WATCH: The 4-Second Viral Video That Will Break Every Mother’s Heart

Published by Katherine Sullivan.

“I can’t, I just can’t.” “Ur posts making us sad everyday!” “I cannot.” “I can’t watch this it is disgusting.”

These 👆 are just a few of the nearly 4,000 comments folks left on a four-second video clip that PETA posted to Instagram yesterday showing a protective mother pig helplessly watching as a worker castrates her son without any pain relief. The footage is an excerpt from a PETA Asia exposé of Japan’s leading pork producer, Nippon Ham, and in less than 24 hours, the video has amassed more than 1.4 million views on Instagram. And while, yes, the footage is “sad” and difficult to watch, sharing it is the least that we can do for animals like this pig mom and her son who actually endure such abuse. “As difficult as it is to watch these videos, the discomfort we feel is nothing compared to the unending horror these animals experience,” one commenter pointed out.

Did you know that this 👇 torture is standard practice in the pork industry?

This video footage is from a pork producer in Japan, but torture like this is routine and accepted in the U.S., too, where workers cut piglets’ testicles, tails, and chunks out of their ears and clip their teeth, all without painkillers and often in sight of the piglets’ trapped mothers and siblings.

“Wtf”? musician Bebe Rexha dropped in the comments section.

As soon as we posted the clip, the comments section lit up with broken heart emojis and calls to “go vegan.” One commenter said, “[T]his video is enough to make me go vegetarian i think i’m done … i’ve been seeing peta videos for a while but this one and that leather one is just insane to me.” They hit the nail on the head: Humans shouldn’t wear animals’ stolen skin for the same reasons we shouldn’t eat their flesh—it’s not ours. Animals aren’t here for us. To think that it’s acceptable to use, abuse, and eventually kill this mother pig or her vulnerable son for food or any other reason, just because they’re different from us and because we can, is an example of prejudice known as speciesism.

A human mother couldn’t help but sympathize and empathize with this loving, helpless pig mom.

“I’m over here crying my eyes out as I nurse my son. This is so heartbreaking,” one mom commented. Another wrote, “Mothers most of all should be vegan … because you’d die if someone tried to hurt your young, so why hurt another’s? [V]egan for the heartbreak of every animal Mother that isn’t given the opportunity to help her babies time and time again.”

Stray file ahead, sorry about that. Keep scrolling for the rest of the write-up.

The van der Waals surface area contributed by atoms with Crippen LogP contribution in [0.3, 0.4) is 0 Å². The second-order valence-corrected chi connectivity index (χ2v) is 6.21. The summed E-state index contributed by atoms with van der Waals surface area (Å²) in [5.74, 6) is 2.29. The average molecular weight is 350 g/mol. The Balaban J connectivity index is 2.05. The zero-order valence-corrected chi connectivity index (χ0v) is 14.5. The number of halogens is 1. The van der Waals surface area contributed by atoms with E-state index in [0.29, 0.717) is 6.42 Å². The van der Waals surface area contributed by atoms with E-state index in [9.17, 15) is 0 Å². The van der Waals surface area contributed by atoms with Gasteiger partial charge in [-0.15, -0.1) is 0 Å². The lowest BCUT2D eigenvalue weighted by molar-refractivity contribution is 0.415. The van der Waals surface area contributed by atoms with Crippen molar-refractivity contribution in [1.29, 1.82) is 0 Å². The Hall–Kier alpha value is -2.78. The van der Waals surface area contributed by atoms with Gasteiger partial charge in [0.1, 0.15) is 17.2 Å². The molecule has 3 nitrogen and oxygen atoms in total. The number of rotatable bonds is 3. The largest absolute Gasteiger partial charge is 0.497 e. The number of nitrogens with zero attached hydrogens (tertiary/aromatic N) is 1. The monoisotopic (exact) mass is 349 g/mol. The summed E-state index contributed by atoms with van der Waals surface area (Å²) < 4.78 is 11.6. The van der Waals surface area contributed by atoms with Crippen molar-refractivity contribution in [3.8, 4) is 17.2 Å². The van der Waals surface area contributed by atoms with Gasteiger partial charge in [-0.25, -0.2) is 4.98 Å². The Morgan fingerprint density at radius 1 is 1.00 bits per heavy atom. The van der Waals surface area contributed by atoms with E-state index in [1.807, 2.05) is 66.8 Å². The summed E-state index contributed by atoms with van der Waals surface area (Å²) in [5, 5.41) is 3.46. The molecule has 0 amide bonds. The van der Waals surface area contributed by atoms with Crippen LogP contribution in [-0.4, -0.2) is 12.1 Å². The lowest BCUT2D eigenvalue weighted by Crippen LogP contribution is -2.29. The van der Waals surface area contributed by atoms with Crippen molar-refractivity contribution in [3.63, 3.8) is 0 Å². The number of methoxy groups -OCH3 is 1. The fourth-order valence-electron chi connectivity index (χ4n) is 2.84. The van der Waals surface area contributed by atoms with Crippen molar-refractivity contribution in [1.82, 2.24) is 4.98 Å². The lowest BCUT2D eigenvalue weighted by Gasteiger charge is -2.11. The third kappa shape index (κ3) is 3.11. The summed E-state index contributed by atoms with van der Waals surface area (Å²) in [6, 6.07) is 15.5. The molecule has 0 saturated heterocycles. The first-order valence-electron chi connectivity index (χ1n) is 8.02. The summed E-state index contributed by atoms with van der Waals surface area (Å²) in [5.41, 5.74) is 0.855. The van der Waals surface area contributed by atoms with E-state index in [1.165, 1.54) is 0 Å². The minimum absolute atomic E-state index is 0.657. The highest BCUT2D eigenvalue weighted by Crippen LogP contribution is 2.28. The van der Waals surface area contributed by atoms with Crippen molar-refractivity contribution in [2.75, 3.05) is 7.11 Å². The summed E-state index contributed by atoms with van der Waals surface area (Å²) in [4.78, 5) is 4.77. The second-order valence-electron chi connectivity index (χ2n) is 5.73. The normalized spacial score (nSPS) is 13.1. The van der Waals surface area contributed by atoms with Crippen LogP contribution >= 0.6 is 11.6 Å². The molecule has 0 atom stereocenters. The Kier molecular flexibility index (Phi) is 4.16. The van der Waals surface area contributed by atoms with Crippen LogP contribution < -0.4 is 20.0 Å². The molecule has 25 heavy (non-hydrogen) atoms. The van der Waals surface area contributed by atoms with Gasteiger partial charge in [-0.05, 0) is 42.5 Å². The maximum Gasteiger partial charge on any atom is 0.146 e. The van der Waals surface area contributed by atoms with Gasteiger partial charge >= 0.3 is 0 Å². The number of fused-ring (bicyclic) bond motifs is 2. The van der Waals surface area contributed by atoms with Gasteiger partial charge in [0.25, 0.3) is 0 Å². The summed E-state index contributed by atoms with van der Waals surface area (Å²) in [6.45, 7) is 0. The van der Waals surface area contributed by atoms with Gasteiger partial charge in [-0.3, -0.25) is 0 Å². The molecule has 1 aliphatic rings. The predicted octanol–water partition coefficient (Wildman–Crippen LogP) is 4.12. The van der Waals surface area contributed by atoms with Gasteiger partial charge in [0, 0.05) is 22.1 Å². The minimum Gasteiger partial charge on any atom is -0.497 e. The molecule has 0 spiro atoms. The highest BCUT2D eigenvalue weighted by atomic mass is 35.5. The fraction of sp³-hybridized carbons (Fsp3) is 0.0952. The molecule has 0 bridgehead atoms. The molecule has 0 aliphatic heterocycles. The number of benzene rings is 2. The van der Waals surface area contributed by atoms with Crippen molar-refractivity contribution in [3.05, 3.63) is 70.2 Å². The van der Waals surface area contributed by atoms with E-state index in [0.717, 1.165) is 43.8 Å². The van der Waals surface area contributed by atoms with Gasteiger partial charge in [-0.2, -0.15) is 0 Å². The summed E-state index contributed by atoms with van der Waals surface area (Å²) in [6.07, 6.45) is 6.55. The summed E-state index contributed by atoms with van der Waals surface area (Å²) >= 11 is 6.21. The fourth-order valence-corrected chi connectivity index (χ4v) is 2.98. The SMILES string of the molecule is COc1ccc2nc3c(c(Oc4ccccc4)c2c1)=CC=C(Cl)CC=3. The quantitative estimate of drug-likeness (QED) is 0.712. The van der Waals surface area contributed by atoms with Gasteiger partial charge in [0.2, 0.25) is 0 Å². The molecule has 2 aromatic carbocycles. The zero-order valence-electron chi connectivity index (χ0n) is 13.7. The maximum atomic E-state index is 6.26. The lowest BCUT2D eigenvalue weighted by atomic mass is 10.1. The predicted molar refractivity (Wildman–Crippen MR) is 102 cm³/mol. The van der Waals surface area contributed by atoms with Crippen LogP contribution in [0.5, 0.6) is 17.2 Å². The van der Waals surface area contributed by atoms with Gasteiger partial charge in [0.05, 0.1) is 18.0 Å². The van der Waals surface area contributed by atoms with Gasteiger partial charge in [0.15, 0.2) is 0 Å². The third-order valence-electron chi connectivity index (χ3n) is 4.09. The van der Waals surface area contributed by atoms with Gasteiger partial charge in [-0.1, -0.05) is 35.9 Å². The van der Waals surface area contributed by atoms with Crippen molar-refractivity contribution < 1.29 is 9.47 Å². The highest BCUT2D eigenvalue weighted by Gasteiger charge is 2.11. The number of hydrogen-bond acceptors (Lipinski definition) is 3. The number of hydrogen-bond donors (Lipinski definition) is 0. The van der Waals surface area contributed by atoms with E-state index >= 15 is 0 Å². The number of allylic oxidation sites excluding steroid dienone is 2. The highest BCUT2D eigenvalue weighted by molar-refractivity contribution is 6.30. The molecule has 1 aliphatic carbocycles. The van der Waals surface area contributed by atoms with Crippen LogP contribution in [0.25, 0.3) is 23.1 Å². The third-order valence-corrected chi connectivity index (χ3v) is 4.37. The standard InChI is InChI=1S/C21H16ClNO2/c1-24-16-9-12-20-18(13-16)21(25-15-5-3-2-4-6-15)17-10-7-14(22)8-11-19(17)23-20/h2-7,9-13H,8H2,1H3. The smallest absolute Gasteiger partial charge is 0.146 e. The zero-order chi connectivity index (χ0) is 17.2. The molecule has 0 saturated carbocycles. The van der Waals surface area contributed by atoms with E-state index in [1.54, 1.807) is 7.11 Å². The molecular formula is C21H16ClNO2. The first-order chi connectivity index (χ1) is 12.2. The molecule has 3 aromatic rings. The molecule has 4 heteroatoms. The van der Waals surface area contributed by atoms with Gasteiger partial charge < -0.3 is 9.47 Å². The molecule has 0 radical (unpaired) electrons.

These moms get it: Just like them, mother pigs form a strong, loving bond with their babies at birth. Newborn piglets learn to run to their mother’s voice, and mother pigs have even been known to sing to their young while nursing. But at Nippon Ham and other farms, mother pigs spend most of their lives in individual “gestation” crates. After giving birth to their piglets, the mothers are moved to “farrowing” crates, which are barely wide enough for them to lie down and nurse their babies and not big enough for them to turn around or build nests for their young. Workers separate babies from their mothers when they’re as young as 10 days old. Once her piglets are gone, the mother is impregnated again—and the cycle continues for three or four years before she is slaughtered.

Learn more about “gestation” and “farrowing” crates and other misleading meat-industry euphemisms.  

Each pig is an individual, not a piece of meat. Watching this video and passing it on is a small act of kindness that we can show to pigs like these. The ultimate good deed is leaving them and all other animals off our plates. And with so many delicious vegan ham and pig-free bacon products available, extending this goodwill has never been easier. Click below to kick-start your vegan journey with a little help from PETA:

Try PETA’s 3-Week Vegan Challenge

And help us spread the word—share this article with your family, friends, and followers:

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 Ingrid E. Newkirk

“Almost all of us grew up eating meat, wearing leather, and going to circuses and zoos. We never considered the impact of these actions on the animals involved. For whatever reason, you are now asking the question: Why should animals have rights?” READ MORE

— Ingrid E. Newkirk, PETA President and co-author of Animalkind